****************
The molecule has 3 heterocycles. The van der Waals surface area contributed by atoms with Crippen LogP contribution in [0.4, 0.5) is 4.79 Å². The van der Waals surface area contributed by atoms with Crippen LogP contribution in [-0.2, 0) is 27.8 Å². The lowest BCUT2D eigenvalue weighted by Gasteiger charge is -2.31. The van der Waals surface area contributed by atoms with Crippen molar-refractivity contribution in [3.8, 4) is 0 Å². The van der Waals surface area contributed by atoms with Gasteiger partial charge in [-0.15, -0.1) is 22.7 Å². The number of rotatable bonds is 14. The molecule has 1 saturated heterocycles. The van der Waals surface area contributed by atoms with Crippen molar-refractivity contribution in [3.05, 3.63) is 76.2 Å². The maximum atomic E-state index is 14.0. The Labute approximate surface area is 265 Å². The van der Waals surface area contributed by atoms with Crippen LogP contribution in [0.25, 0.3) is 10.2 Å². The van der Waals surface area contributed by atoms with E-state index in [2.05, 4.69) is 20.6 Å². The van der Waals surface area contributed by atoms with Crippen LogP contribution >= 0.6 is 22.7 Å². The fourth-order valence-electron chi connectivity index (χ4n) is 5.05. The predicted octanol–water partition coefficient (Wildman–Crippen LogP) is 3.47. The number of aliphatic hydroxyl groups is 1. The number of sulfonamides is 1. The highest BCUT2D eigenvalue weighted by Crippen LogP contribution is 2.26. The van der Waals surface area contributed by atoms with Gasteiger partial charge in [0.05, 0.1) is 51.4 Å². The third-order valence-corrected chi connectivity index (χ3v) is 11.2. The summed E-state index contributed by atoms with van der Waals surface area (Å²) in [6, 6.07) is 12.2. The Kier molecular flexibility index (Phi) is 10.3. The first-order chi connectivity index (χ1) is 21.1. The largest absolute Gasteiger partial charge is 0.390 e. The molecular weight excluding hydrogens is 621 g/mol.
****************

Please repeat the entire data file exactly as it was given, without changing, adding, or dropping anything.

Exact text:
The molecule has 3 heterocycles. The van der Waals surface area contributed by atoms with Crippen LogP contribution in [0.4, 0.5) is 4.79 Å². The van der Waals surface area contributed by atoms with Crippen LogP contribution in [-0.2, 0) is 27.8 Å². The lowest BCUT2D eigenvalue weighted by Gasteiger charge is -2.31. The van der Waals surface area contributed by atoms with Crippen molar-refractivity contribution in [3.8, 4) is 0 Å². The van der Waals surface area contributed by atoms with Gasteiger partial charge in [-0.15, -0.1) is 22.7 Å². The number of rotatable bonds is 14. The molecule has 1 saturated heterocycles. The van der Waals surface area contributed by atoms with Crippen molar-refractivity contribution in [3.05, 3.63) is 76.2 Å². The maximum atomic E-state index is 14.0. The Labute approximate surface area is 265 Å². The van der Waals surface area contributed by atoms with Crippen LogP contribution in [0.25, 0.3) is 10.2 Å². The van der Waals surface area contributed by atoms with E-state index in [2.05, 4.69) is 20.6 Å². The van der Waals surface area contributed by atoms with Crippen LogP contribution >= 0.6 is 22.7 Å². The fourth-order valence-electron chi connectivity index (χ4n) is 5.05. The predicted octanol–water partition coefficient (Wildman–Crippen LogP) is 3.47. The number of aliphatic hydroxyl groups is 1. The number of sulfonamides is 1. The highest BCUT2D eigenvalue weighted by Crippen LogP contribution is 2.26. The van der Waals surface area contributed by atoms with Gasteiger partial charge in [0.05, 0.1) is 51.4 Å². The third-order valence-corrected chi connectivity index (χ3v) is 11.2. The summed E-state index contributed by atoms with van der Waals surface area (Å²) in [6, 6.07) is 12.2. The Kier molecular flexibility index (Phi) is 10.3. The first-order chi connectivity index (χ1) is 21.1. The largest absolute Gasteiger partial charge is 0.390 e. The molecular weight excluding hydrogens is 621 g/mol.